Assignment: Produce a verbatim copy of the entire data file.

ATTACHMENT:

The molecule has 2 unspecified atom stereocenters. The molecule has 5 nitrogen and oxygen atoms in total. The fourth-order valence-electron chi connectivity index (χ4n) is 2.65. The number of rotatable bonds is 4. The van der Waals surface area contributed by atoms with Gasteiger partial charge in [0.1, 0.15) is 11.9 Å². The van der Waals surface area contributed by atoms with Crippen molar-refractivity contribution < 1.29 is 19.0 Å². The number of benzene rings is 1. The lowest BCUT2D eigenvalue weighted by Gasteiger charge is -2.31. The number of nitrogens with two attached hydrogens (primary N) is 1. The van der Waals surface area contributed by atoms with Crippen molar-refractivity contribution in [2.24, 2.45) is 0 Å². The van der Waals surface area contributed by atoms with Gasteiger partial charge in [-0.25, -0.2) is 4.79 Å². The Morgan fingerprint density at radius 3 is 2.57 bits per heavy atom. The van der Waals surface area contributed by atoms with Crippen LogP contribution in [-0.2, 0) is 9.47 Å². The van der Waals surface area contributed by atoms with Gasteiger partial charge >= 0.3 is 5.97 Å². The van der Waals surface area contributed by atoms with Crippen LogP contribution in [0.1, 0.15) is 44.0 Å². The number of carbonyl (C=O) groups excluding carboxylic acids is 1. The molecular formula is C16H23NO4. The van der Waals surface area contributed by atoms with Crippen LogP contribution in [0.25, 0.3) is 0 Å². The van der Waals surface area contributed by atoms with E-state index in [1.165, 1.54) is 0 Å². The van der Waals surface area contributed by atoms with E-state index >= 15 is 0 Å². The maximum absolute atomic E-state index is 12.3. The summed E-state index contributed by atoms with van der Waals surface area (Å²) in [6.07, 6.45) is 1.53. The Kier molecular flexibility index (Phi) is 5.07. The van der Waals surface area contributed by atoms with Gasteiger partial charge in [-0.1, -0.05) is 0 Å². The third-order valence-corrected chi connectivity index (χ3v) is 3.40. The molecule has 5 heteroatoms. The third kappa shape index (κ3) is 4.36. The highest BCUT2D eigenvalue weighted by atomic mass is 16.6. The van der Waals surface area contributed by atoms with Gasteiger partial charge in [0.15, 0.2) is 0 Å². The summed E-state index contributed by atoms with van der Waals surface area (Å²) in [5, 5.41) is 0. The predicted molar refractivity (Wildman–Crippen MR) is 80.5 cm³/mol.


The molecule has 2 unspecified atom stereocenters. The molecule has 5 nitrogen and oxygen atoms in total. The fourth-order valence-electron chi connectivity index (χ4n) is 2.65. The number of rotatable bonds is 4. The van der Waals surface area contributed by atoms with Gasteiger partial charge in [0.1, 0.15) is 11.9 Å². The van der Waals surface area contributed by atoms with Crippen molar-refractivity contribution < 1.29 is 19.0 Å². The number of benzene rings is 1. The lowest BCUT2D eigenvalue weighted by Gasteiger charge is -2.31. The number of nitrogens with two attached hydrogens (primary N) is 1. The van der Waals surface area contributed by atoms with Crippen molar-refractivity contribution in [2.24, 2.45) is 0 Å². The van der Waals surface area contributed by atoms with Gasteiger partial charge in [-0.25, -0.2) is 4.79 Å². The Morgan fingerprint density at radius 3 is 2.57 bits per heavy atom. The van der Waals surface area contributed by atoms with Crippen LogP contribution in [-0.2, 0) is 9.47 Å². The van der Waals surface area contributed by atoms with Gasteiger partial charge >= 0.3 is 5.97 Å². The van der Waals surface area contributed by atoms with Crippen LogP contribution in [0.1, 0.15) is 44.0 Å². The number of carbonyl (C=O) groups excluding carboxylic acids is 1. The molecular formula is C16H23NO4. The van der Waals surface area contributed by atoms with Crippen LogP contribution in [0.25, 0.3) is 0 Å². The van der Waals surface area contributed by atoms with E-state index in [1.165, 1.54) is 0 Å². The van der Waals surface area contributed by atoms with E-state index >= 15 is 0 Å². The maximum absolute atomic E-state index is 12.3. The summed E-state index contributed by atoms with van der Waals surface area (Å²) in [6.07, 6.45) is 1.53. The Kier molecular flexibility index (Phi) is 5.07. The van der Waals surface area contributed by atoms with Gasteiger partial charge in [-0.1, -0.05) is 0 Å². The third-order valence-corrected chi connectivity index (χ3v) is 3.40. The molecule has 5 heteroatoms. The third kappa shape index (κ3) is 4.36. The highest BCUT2D eigenvalue weighted by atomic mass is 16.6. The van der Waals surface area contributed by atoms with Gasteiger partial charge in [0.15, 0.2) is 0 Å². The summed E-state index contributed by atoms with van der Waals surface area (Å²) in [5, 5.41) is 0. The predicted molar refractivity (Wildman–Crippen MR) is 80.5 cm³/mol.